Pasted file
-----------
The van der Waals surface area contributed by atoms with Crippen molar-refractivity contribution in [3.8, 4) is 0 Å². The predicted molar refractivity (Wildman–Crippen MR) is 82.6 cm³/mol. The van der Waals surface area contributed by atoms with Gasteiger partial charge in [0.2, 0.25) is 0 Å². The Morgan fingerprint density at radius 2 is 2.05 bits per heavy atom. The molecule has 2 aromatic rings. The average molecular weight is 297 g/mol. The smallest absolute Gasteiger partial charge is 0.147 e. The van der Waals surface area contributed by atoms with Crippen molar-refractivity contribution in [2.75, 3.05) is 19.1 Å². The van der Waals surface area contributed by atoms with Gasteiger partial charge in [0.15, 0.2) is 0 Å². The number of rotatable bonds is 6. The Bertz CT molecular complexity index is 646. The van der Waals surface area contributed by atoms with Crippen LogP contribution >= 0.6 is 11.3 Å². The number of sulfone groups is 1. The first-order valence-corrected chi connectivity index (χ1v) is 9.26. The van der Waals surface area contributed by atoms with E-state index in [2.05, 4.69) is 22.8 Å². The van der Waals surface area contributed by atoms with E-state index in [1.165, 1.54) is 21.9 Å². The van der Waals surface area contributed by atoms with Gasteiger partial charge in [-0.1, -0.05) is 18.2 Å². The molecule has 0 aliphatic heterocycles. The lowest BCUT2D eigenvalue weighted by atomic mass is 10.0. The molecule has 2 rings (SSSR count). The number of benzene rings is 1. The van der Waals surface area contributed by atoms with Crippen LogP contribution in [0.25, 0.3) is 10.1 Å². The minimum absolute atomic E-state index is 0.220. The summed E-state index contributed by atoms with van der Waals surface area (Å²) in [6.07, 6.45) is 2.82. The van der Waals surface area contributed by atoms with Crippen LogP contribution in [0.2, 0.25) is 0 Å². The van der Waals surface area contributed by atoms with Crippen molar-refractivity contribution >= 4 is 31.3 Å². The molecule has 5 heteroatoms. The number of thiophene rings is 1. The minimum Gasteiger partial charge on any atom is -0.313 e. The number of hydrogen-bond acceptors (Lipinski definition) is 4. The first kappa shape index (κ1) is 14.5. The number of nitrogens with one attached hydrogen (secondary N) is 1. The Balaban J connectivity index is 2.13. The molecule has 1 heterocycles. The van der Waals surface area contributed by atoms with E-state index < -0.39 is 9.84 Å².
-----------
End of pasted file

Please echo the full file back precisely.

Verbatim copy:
The van der Waals surface area contributed by atoms with Crippen molar-refractivity contribution in [3.8, 4) is 0 Å². The predicted molar refractivity (Wildman–Crippen MR) is 82.6 cm³/mol. The van der Waals surface area contributed by atoms with Gasteiger partial charge in [0.2, 0.25) is 0 Å². The Morgan fingerprint density at radius 2 is 2.05 bits per heavy atom. The molecule has 2 aromatic rings. The average molecular weight is 297 g/mol. The smallest absolute Gasteiger partial charge is 0.147 e. The van der Waals surface area contributed by atoms with Crippen molar-refractivity contribution in [2.75, 3.05) is 19.1 Å². The van der Waals surface area contributed by atoms with Gasteiger partial charge in [0.15, 0.2) is 0 Å². The number of rotatable bonds is 6. The Bertz CT molecular complexity index is 646. The van der Waals surface area contributed by atoms with Crippen LogP contribution >= 0.6 is 11.3 Å². The number of sulfone groups is 1. The first-order valence-corrected chi connectivity index (χ1v) is 9.26. The van der Waals surface area contributed by atoms with E-state index in [2.05, 4.69) is 22.8 Å². The van der Waals surface area contributed by atoms with E-state index in [1.165, 1.54) is 21.9 Å². The van der Waals surface area contributed by atoms with Gasteiger partial charge in [-0.1, -0.05) is 18.2 Å². The molecule has 0 aliphatic heterocycles. The lowest BCUT2D eigenvalue weighted by atomic mass is 10.0. The molecule has 2 rings (SSSR count). The number of benzene rings is 1. The van der Waals surface area contributed by atoms with Crippen LogP contribution in [0.25, 0.3) is 10.1 Å². The minimum absolute atomic E-state index is 0.220. The summed E-state index contributed by atoms with van der Waals surface area (Å²) in [6.07, 6.45) is 2.82. The van der Waals surface area contributed by atoms with Crippen LogP contribution in [0.2, 0.25) is 0 Å². The van der Waals surface area contributed by atoms with Crippen molar-refractivity contribution >= 4 is 31.3 Å². The molecule has 5 heteroatoms. The number of thiophene rings is 1. The minimum Gasteiger partial charge on any atom is -0.313 e. The number of hydrogen-bond acceptors (Lipinski definition) is 4. The first kappa shape index (κ1) is 14.5. The number of nitrogens with one attached hydrogen (secondary N) is 1. The Balaban J connectivity index is 2.13. The molecule has 1 heterocycles. The van der Waals surface area contributed by atoms with E-state index < -0.39 is 9.84 Å².